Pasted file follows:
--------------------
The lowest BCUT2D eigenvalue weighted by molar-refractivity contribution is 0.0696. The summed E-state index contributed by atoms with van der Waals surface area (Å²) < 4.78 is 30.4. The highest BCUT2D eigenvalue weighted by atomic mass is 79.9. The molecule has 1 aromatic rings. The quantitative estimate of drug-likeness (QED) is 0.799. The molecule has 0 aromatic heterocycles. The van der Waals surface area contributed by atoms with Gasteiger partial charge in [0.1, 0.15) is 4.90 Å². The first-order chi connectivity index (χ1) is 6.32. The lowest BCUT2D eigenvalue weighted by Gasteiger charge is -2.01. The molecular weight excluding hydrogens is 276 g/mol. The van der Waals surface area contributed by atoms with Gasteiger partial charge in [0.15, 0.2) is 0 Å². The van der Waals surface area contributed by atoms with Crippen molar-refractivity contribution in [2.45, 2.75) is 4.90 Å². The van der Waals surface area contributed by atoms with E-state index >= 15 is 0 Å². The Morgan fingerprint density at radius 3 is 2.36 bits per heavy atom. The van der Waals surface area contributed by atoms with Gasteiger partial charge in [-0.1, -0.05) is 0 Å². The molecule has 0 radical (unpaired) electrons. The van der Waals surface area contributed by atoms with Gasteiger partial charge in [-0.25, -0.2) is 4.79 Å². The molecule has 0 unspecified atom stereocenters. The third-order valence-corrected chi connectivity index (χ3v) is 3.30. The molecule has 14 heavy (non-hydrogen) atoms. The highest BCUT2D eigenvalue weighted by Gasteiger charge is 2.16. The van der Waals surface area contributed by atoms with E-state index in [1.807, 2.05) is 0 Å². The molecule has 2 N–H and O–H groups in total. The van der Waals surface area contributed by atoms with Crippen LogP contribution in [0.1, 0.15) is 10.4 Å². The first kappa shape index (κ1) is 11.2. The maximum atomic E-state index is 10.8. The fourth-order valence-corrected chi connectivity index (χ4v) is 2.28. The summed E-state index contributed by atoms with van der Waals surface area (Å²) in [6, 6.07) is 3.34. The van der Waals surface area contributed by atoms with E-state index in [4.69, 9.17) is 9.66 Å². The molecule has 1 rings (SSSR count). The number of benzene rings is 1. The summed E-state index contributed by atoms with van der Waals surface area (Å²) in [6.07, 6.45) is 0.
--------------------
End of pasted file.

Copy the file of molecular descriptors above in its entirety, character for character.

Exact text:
The lowest BCUT2D eigenvalue weighted by molar-refractivity contribution is 0.0696. The summed E-state index contributed by atoms with van der Waals surface area (Å²) < 4.78 is 30.4. The highest BCUT2D eigenvalue weighted by atomic mass is 79.9. The molecule has 1 aromatic rings. The quantitative estimate of drug-likeness (QED) is 0.799. The molecule has 0 aromatic heterocycles. The van der Waals surface area contributed by atoms with Gasteiger partial charge in [0.1, 0.15) is 4.90 Å². The first-order chi connectivity index (χ1) is 6.32. The lowest BCUT2D eigenvalue weighted by Gasteiger charge is -2.01. The molecular weight excluding hydrogens is 276 g/mol. The van der Waals surface area contributed by atoms with Gasteiger partial charge in [0.15, 0.2) is 0 Å². The van der Waals surface area contributed by atoms with Crippen molar-refractivity contribution in [2.45, 2.75) is 4.90 Å². The van der Waals surface area contributed by atoms with E-state index >= 15 is 0 Å². The Morgan fingerprint density at radius 3 is 2.36 bits per heavy atom. The van der Waals surface area contributed by atoms with Gasteiger partial charge in [-0.1, -0.05) is 0 Å². The molecule has 0 radical (unpaired) electrons. The van der Waals surface area contributed by atoms with Gasteiger partial charge in [-0.25, -0.2) is 4.79 Å². The molecule has 0 unspecified atom stereocenters. The third-order valence-corrected chi connectivity index (χ3v) is 3.30. The molecule has 14 heavy (non-hydrogen) atoms. The highest BCUT2D eigenvalue weighted by Gasteiger charge is 2.16. The van der Waals surface area contributed by atoms with E-state index in [1.807, 2.05) is 0 Å². The molecule has 2 N–H and O–H groups in total. The van der Waals surface area contributed by atoms with Crippen LogP contribution in [0.1, 0.15) is 10.4 Å². The first kappa shape index (κ1) is 11.2. The maximum atomic E-state index is 10.8. The fourth-order valence-corrected chi connectivity index (χ4v) is 2.28. The summed E-state index contributed by atoms with van der Waals surface area (Å²) in [6, 6.07) is 3.34. The van der Waals surface area contributed by atoms with E-state index in [4.69, 9.17) is 9.66 Å². The molecule has 1 rings (SSSR count). The number of benzene rings is 1. The summed E-state index contributed by atoms with van der Waals surface area (Å²) in [6.07, 6.45) is 0.